Public perceptions of urban air pollution with a focus on developing countries

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2007
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Saksena, Sumeet
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Honolulu: East-West Center
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Understanding public perception and attitudes toward air quality and regulation is critical for successful citizen involvement as shifts toward new technologies and management alternatives take place. While urban air pollution continues to be a major risk in most parts of the world, very few studies and surveys have been conducted to systematically study public perceptions related to air pollution. Even fewer studies have focused on developing countries. This gap is critical because of the complex interaction between poverty, livelihoods and sustainable development in developing countries. A Pressure-State-Response framework is used to review studies of public perceptions of air pollution and knowledge gaps are identified. The paper highlights unique characteristics of urban areas in developing countries in the context of air pollution related perceptions.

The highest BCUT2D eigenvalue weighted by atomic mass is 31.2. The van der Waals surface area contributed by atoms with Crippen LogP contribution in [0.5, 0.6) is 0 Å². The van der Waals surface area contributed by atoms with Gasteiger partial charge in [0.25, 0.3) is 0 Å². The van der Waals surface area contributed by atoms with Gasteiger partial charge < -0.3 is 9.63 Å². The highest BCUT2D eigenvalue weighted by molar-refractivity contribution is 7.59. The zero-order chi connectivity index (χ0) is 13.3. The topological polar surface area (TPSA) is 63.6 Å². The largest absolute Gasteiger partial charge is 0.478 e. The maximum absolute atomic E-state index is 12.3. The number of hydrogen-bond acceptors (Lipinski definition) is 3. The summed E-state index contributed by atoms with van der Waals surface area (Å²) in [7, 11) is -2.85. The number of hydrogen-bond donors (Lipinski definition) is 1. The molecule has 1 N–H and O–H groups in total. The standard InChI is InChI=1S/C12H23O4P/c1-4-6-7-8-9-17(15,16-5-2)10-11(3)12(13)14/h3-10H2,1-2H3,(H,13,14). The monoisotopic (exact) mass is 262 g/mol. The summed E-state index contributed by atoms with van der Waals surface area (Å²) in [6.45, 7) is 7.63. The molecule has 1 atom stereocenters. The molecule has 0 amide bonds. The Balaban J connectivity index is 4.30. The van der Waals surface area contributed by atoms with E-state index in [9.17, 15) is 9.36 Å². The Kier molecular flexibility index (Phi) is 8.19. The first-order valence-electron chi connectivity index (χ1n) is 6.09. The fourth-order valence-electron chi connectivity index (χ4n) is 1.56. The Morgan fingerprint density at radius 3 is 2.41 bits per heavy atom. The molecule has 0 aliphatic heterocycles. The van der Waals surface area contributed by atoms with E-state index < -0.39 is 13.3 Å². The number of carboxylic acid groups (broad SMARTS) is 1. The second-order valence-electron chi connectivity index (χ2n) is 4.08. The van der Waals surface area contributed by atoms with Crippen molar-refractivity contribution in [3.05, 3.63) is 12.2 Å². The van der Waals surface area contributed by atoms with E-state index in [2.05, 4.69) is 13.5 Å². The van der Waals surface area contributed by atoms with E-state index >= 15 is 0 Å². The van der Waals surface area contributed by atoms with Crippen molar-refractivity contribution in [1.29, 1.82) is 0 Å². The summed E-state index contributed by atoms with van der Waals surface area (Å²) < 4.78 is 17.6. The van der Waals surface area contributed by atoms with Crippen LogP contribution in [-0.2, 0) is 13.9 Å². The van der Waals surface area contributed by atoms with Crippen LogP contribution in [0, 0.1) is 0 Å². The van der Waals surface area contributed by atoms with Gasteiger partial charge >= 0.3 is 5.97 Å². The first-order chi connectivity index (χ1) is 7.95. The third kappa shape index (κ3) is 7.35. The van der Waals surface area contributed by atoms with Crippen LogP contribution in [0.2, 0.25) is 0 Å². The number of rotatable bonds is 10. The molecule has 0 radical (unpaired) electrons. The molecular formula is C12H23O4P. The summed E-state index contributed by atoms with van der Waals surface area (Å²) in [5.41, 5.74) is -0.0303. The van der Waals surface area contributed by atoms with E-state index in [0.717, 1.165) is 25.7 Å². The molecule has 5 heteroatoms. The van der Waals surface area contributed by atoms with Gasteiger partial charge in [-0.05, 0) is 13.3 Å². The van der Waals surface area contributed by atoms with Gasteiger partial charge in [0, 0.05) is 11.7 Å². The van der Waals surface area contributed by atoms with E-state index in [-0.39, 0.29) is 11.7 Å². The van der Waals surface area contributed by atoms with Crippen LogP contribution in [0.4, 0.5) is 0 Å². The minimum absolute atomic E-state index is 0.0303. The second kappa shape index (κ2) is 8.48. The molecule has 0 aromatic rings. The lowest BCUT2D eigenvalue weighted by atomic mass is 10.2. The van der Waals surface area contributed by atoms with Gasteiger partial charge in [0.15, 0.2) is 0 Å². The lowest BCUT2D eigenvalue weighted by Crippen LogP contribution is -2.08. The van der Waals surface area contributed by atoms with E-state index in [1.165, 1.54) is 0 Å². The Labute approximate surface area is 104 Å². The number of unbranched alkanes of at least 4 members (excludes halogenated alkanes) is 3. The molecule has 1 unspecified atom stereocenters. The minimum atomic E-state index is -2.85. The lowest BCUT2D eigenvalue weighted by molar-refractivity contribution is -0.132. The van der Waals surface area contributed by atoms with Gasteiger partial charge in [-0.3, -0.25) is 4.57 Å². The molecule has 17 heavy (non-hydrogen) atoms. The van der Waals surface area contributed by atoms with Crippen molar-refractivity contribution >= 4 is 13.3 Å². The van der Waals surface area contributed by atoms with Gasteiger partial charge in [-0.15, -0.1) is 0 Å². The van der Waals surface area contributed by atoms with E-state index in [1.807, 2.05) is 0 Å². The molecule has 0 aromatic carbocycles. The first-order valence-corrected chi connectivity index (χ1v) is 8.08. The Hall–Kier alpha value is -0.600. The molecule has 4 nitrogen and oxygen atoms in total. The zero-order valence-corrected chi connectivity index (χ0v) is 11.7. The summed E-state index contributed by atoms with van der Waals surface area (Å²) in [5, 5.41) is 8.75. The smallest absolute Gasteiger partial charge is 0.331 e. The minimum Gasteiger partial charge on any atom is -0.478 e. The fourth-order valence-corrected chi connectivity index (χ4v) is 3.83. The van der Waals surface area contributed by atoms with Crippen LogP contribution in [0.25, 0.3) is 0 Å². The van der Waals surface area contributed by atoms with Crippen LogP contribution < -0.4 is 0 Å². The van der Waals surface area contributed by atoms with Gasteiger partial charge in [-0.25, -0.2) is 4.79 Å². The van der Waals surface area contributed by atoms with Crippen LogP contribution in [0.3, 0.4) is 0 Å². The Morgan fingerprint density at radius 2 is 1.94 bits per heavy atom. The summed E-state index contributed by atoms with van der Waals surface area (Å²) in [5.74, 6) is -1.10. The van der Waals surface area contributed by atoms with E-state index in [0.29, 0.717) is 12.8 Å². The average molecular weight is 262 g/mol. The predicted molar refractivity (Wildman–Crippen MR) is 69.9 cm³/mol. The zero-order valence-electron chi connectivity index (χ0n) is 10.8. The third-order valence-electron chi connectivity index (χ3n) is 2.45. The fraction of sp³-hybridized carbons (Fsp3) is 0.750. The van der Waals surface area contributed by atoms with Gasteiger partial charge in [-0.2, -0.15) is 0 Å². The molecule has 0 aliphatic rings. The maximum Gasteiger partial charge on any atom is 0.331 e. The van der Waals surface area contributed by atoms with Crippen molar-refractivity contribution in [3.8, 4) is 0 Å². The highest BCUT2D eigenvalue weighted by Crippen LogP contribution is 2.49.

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29 pages
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